Joseph T. Ward served in Vietnam as a spotter alongside Mawhinney at the tail end of the latter’s tour. It was his 1991 book, “Dear Mom: A Sniper’s Vietnam” that listed Mawhinney’s sniper record. Mawhinney didn’t even know his old spotter had written a book. Author Peter Senich read Ward’s book, and then went back into the Marine Corps archives to check on the claim. Sure enough, Ward was right.

For the longest time, the world believed the record belonged to another Marine Corps legend, Carlos Hathcock, and his 93 kills. During Chuck Mawhinney’s tour in Vietnam, he racked up a confirmed kill count of 103, with 216 more probables. Senich wrote an article about Mawhinney’s tour and his kill record for the December 1996 issue of Precision Shooting Magazine, an interview that changed Mawhinney’s life.

Mawhinney had left the Marine Corps in 1970; by the time the interview came out he’d retired from the U.S. Forest Service after 27 years and was living in his hometown of Lakeview. Friends and family were aware that he’d fought in Vietnam, but no one in his life knew he was a living legend with a Bronze Star Medal with Combat Valor, Navy Achievement Medal, Navy Commendation Medal with Combat Valor and two Purple Hearts.

The Precision Shooting interview, he told local newspaper the Bay City Herald, was the reason he finally opened up more about his service.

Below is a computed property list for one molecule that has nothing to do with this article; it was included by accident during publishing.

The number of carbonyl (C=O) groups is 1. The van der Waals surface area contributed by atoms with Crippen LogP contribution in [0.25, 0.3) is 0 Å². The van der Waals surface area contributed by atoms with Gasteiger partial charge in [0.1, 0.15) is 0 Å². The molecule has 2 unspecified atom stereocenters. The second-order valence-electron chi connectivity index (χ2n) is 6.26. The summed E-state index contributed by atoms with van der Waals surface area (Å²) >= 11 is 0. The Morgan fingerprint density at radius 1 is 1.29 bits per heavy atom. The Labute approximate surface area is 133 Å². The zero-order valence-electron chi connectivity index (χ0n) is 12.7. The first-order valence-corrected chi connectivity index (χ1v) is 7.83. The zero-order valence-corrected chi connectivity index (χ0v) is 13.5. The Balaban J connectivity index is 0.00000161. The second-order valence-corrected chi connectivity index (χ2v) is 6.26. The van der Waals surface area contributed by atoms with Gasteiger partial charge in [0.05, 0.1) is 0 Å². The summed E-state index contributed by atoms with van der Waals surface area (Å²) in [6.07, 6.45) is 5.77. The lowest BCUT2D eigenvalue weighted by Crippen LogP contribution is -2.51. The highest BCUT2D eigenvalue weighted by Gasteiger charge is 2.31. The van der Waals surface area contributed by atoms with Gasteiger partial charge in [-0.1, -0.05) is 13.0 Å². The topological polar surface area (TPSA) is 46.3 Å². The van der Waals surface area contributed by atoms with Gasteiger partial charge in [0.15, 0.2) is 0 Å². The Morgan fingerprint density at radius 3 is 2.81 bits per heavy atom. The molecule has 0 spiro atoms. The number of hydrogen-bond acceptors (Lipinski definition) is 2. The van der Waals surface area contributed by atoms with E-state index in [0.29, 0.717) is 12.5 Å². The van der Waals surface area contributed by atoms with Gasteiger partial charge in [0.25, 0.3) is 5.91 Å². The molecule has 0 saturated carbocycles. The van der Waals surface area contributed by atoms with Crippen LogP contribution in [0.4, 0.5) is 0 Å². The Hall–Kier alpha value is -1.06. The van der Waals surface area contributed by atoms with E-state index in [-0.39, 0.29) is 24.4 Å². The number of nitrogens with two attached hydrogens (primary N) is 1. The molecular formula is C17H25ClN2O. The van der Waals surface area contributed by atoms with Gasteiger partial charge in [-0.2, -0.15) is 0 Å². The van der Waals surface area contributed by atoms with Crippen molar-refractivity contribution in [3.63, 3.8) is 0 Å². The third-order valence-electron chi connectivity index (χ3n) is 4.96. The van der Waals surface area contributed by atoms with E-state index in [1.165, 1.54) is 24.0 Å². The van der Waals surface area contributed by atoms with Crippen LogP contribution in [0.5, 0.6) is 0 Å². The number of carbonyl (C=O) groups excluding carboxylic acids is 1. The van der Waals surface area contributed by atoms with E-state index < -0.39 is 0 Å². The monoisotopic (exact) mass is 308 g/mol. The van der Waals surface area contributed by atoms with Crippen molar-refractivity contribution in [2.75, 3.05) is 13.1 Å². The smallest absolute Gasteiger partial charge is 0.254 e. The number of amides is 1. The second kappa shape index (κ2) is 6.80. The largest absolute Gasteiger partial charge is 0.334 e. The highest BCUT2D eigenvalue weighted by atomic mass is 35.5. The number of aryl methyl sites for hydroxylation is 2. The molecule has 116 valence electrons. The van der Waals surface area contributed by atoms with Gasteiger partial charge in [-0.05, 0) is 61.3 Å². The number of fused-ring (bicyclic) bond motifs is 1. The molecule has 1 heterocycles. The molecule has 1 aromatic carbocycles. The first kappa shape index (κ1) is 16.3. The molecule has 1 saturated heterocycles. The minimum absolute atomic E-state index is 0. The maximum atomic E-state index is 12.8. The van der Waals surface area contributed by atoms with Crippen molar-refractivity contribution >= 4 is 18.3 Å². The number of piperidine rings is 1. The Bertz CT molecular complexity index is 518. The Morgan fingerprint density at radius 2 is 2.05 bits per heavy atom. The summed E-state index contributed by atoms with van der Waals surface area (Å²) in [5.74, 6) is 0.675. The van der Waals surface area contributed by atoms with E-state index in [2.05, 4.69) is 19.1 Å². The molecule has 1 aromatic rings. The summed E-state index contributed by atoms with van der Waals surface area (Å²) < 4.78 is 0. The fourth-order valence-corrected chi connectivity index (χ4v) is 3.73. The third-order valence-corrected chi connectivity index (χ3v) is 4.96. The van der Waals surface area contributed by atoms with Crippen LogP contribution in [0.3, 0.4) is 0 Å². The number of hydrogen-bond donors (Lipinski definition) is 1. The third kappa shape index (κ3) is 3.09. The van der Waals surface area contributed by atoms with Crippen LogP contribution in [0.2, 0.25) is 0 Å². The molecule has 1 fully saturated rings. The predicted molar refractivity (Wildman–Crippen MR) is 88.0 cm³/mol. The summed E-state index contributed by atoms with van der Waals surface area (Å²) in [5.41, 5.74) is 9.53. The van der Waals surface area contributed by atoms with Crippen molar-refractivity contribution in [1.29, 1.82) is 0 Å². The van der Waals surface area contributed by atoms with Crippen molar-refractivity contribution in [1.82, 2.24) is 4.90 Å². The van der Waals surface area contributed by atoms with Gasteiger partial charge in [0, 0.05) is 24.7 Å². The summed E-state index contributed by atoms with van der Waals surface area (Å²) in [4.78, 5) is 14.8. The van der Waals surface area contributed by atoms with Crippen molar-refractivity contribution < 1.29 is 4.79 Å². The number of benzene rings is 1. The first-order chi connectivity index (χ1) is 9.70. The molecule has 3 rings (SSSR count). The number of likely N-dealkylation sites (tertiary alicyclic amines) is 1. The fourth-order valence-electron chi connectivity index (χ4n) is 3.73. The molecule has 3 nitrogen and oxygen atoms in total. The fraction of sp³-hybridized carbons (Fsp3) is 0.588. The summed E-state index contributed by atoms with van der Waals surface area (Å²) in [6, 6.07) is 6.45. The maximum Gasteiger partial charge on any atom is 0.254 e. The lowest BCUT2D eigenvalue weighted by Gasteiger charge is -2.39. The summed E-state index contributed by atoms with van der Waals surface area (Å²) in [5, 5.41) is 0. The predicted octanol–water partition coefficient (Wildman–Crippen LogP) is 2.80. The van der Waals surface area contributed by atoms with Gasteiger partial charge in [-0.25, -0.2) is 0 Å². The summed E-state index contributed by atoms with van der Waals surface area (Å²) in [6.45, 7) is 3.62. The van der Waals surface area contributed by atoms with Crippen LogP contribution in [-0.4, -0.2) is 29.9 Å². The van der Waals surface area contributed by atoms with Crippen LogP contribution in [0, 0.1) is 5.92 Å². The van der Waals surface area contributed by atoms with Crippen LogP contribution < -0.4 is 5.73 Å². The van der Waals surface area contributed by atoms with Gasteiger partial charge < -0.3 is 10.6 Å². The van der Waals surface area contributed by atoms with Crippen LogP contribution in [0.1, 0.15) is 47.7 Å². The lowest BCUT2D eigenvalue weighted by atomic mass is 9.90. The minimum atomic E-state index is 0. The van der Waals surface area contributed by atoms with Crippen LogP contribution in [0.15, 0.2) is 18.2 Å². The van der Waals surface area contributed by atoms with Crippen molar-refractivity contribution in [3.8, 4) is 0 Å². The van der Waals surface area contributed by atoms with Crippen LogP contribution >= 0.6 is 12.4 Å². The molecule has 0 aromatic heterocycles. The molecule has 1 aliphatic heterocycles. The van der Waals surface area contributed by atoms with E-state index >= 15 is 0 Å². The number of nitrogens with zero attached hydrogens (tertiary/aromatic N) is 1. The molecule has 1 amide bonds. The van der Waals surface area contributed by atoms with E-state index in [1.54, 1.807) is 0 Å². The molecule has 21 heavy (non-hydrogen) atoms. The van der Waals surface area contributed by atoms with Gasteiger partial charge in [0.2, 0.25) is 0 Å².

“It’s an opportunity for me to get some recognition for a lot of the Vietnam vets that didn’t receive any recognition,” he said. “We were all there together. If I have to take recognition for it, that’s OK, because every time I talk to someone, I can talk about the vets. It gives me an opportunity to talk about what a great job they did.”

Senich was going to write a book about Mawhinney’s life, but the author died in 2004 without finishing a manuscript. Mawhinney’s old friend, Jim Lindsay, eventually did it himself. Lindsay met Mawhinney in 1980 and, despite many hours spent together, only discovered his good friend’s record while watching a documentary about snipers. Lindsay’s book, “The Sniper: The Untold Story of the Marine Corps’ Greatest Marksman of All Time,” was published in March 2023 to Mawhinney’s great satisfaction.